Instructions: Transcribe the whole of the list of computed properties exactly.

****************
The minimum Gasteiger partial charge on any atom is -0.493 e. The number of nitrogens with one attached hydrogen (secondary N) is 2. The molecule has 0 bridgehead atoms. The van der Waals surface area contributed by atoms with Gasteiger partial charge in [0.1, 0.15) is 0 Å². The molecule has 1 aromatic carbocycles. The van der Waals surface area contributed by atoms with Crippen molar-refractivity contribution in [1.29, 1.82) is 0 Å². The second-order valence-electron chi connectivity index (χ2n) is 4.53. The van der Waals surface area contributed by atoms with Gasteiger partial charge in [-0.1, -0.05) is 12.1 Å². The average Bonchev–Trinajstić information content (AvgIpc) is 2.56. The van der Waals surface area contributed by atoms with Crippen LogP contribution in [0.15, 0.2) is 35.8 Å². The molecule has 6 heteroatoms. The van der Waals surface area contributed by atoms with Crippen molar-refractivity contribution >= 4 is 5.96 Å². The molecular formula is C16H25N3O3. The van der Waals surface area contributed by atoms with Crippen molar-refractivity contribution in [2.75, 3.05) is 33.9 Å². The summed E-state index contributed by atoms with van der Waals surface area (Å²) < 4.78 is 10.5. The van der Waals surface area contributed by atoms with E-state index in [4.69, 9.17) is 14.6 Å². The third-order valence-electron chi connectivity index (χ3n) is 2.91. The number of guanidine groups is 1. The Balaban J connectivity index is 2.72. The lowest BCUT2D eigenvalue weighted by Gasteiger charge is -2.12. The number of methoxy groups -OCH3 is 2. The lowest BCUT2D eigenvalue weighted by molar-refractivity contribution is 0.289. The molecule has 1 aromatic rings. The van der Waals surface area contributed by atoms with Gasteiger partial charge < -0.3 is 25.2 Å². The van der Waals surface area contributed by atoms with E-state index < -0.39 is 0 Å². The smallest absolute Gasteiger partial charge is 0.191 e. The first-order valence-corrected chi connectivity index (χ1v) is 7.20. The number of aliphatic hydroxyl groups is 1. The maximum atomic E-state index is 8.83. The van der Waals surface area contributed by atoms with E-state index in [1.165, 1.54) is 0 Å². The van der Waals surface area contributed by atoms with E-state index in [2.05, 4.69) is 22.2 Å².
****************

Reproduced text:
The minimum Gasteiger partial charge on any atom is -0.493 e. The number of nitrogens with one attached hydrogen (secondary N) is 2. The molecule has 0 bridgehead atoms. The van der Waals surface area contributed by atoms with Gasteiger partial charge in [0.1, 0.15) is 0 Å². The molecule has 1 aromatic carbocycles. The van der Waals surface area contributed by atoms with Crippen molar-refractivity contribution in [1.29, 1.82) is 0 Å². The second-order valence-electron chi connectivity index (χ2n) is 4.53. The van der Waals surface area contributed by atoms with Gasteiger partial charge in [-0.1, -0.05) is 12.1 Å². The average Bonchev–Trinajstić information content (AvgIpc) is 2.56. The van der Waals surface area contributed by atoms with Crippen LogP contribution in [0.15, 0.2) is 35.8 Å². The molecule has 6 heteroatoms. The van der Waals surface area contributed by atoms with Crippen molar-refractivity contribution >= 4 is 5.96 Å². The molecular formula is C16H25N3O3. The van der Waals surface area contributed by atoms with Crippen molar-refractivity contribution in [2.75, 3.05) is 33.9 Å². The summed E-state index contributed by atoms with van der Waals surface area (Å²) < 4.78 is 10.5. The van der Waals surface area contributed by atoms with E-state index in [4.69, 9.17) is 14.6 Å². The third-order valence-electron chi connectivity index (χ3n) is 2.91. The number of guanidine groups is 1. The Balaban J connectivity index is 2.72. The lowest BCUT2D eigenvalue weighted by Gasteiger charge is -2.12. The number of methoxy groups -OCH3 is 2. The lowest BCUT2D eigenvalue weighted by molar-refractivity contribution is 0.289. The molecule has 1 aromatic rings. The van der Waals surface area contributed by atoms with Gasteiger partial charge < -0.3 is 25.2 Å². The van der Waals surface area contributed by atoms with E-state index < -0.39 is 0 Å². The smallest absolute Gasteiger partial charge is 0.191 e. The first-order valence-corrected chi connectivity index (χ1v) is 7.20. The number of aliphatic hydroxyl groups is 1. The maximum atomic E-state index is 8.83. The van der Waals surface area contributed by atoms with E-state index in [1.165, 1.54) is 0 Å². The van der Waals surface area contributed by atoms with E-state index in [2.05, 4.69) is 22.2 Å².